This is the story of what it’s like to grow up in high school. More intimate than a diary, Charlie’s letters are singular and unique, hilarious and devastating. We may not know where he lives. We may not know to whom he is writing. All we know is the world he shares. Caught between trying to live his life and trying to run from it puts him on a strange course through uncharted territory. The world of first dates and mixed tapes, family dramas and new friends. The world of sex, drugs, and The Rocky Horror Picture Show, when all one requires is that perfect song on that perfect drive to feel infinite.
I listened to the audio of The Perks of Being a Wallflower by Stephen Chbosky and while I liked it and appreciated how it could resonate with so many people, it was merely a B+ for me. This probably has less to do with the actual book than my tendency to not really connect as much when I listen to an audio. Regardless, I wanted to see the movie, probably more to check out how
Hermione Emma Watson did as the worldly object of protagonist Charlie’s desire.
Logan Lerman as Charlie is an understated genuis. Charlie is a high school freshman whose best friend has killed himself months before. Charlie spent the summer in a mental institution and is very very (very) socially awkward (I think these days he would probably be diagnosed with some kind of personality disorder). He befriends this senior Patrick, and his step-sister Sam and, along with his new English teacher Mr. Anderson (who encourages Charlie to read and become a writer) begins a journey to self-discovery that ultimately ends in him remembering things that he’d buried, but also learning to accept himself. Charlie may be part of the most beautiful family in the world (Dylan McDermott was hilarious a Charlie’s uncommunicative dad, Mom was a very subtle Kate Walsh, and if there is ever any proof that 1980’s clothes will make anyone look dumpy, it is Nina Dobrev as Charlie’s sister Candace). Logan is a very good looking guy (who, even though he’s 20, still looks like he’s 16, HE DOES NOT AGE), but I think I pictured Charlie as someone who could kind of blend into the background. Logan manages to really convey a broken quality, someone uncomfortable and ill at ease in his own skin. When he says “I don’t think anyone noticed me,” you believe it. Logan looks like the kind of kid that would have been one of the most popular in my school, he looks like he oozes charisma and self-confidence, but he manages to embody Charlie’s awkwardness and express a lost but determined look that makes Charlie so magnetic to Patrick and Sam.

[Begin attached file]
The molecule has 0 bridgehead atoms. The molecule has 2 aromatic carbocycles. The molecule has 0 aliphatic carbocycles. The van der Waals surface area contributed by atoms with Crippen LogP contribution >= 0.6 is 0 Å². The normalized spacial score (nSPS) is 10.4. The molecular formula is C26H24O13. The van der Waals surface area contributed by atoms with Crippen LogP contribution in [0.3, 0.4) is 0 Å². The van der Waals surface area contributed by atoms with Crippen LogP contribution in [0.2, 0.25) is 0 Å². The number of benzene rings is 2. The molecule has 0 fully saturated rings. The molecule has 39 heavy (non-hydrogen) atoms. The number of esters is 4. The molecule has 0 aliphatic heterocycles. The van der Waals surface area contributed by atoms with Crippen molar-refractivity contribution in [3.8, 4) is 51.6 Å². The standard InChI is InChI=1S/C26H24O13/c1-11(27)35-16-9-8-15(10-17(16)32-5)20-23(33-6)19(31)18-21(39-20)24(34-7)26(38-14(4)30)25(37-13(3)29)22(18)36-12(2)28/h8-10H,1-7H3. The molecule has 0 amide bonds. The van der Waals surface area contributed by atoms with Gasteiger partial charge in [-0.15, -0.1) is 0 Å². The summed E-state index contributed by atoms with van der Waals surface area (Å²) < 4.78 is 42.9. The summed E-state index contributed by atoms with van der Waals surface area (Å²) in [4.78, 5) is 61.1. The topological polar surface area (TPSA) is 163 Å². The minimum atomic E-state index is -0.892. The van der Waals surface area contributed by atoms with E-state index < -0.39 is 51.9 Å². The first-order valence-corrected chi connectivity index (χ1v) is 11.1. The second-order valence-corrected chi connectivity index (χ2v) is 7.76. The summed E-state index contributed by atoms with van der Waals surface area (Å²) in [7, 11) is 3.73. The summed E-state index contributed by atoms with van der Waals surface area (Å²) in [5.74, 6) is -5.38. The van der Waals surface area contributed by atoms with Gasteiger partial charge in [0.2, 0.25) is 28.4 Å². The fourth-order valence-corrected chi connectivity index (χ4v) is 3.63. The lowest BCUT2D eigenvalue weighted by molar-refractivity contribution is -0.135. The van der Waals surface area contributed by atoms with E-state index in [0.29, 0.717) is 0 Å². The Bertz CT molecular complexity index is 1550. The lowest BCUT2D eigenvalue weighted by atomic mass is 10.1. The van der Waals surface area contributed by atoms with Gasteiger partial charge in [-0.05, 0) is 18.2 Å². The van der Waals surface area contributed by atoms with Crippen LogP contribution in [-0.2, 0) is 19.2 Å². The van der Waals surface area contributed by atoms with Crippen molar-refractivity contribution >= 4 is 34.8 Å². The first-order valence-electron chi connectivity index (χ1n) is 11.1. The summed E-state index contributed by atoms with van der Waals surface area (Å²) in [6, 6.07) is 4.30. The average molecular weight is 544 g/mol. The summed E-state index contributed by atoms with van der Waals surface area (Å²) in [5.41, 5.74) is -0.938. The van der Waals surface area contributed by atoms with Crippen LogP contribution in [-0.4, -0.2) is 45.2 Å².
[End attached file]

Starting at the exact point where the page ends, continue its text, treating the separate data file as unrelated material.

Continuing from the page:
Ezra Miller plays Patrick, the senior friend who finally accepts Charlie for himself. Ezra is entirely not how I pictured Patrick in my head, but I think he was born to play this part, he was so perfect. And he is one of the most physically beautiful people I’ve ever seen (he looks like the lovechild of Keanu Reeves and Vanessa Marcil, a coupling I could wholeheartedly get behind). Despite that, Ezra was Patrick. He was silly and smart and playful, which I guess I must have missed in the reading. But he was also sympathetic and played really well off both Emma and Logan. The three of them really made the movie believable.
Sam, the girl of Charlie’s dreams, is played by Emma Watson. I was really curious to see how she’d do. She is, of course, known for being in the Harry Potter movies and not much else, so she had to overcome this expectation from the masses that would only ever see her as Hermione. And I have to admit, initially Hermione was all that I could see. I even mentioned to my husband that you could still sort of hear her English accent. But as the movie progressed, I forgot about Hermione and really started to appreciate her as Sam. She brought an ernestness and empathy to Sam in regards to Charlie. Sam in the book seemed to be sort of above it all in the sense that high school was just a way station to her real life where she could be herself without fear of judgment. What you couldn’t see in the book was how Sam looked at Charlie and that’s when I really understood that Sam was not merely tolerating Charlie (like a sister letting her little brother tagalong), but she liked him and liked spending time with him.
Overall, I liked the movie much better than the book. The book is told from Charlie’s (admittedly limited) point of view whereas the movie lets us see what all the characters can see. A look from Sam here, Patrick’s heartbreak there, Mary Elizabeth’s fiesty personality, Ponytail Derek’s douchebaggery, Candace’s love for her brother…it makes it all so much easier to understand. This movie does not suffer from moving from the library to the theater because it’s directed by the author. That’s right, Stephen Chbosky actually directed (and wrote the screenplay to) his own book. He does such a phenomenal job. Admittedly, he REALLY understands the material and he makes a great case for authors directing their own work and writing their own screenplays. Imagine how much better the entire Twilight Saga would have been if the movies were done from Stephenie’s point of view (if she, indeed, had the talent that Stephen does). Or, to use a better example, if Jo Rowling wrote the screenplay for Harry and let Ron keep all his great lines and not gave them to Hermione.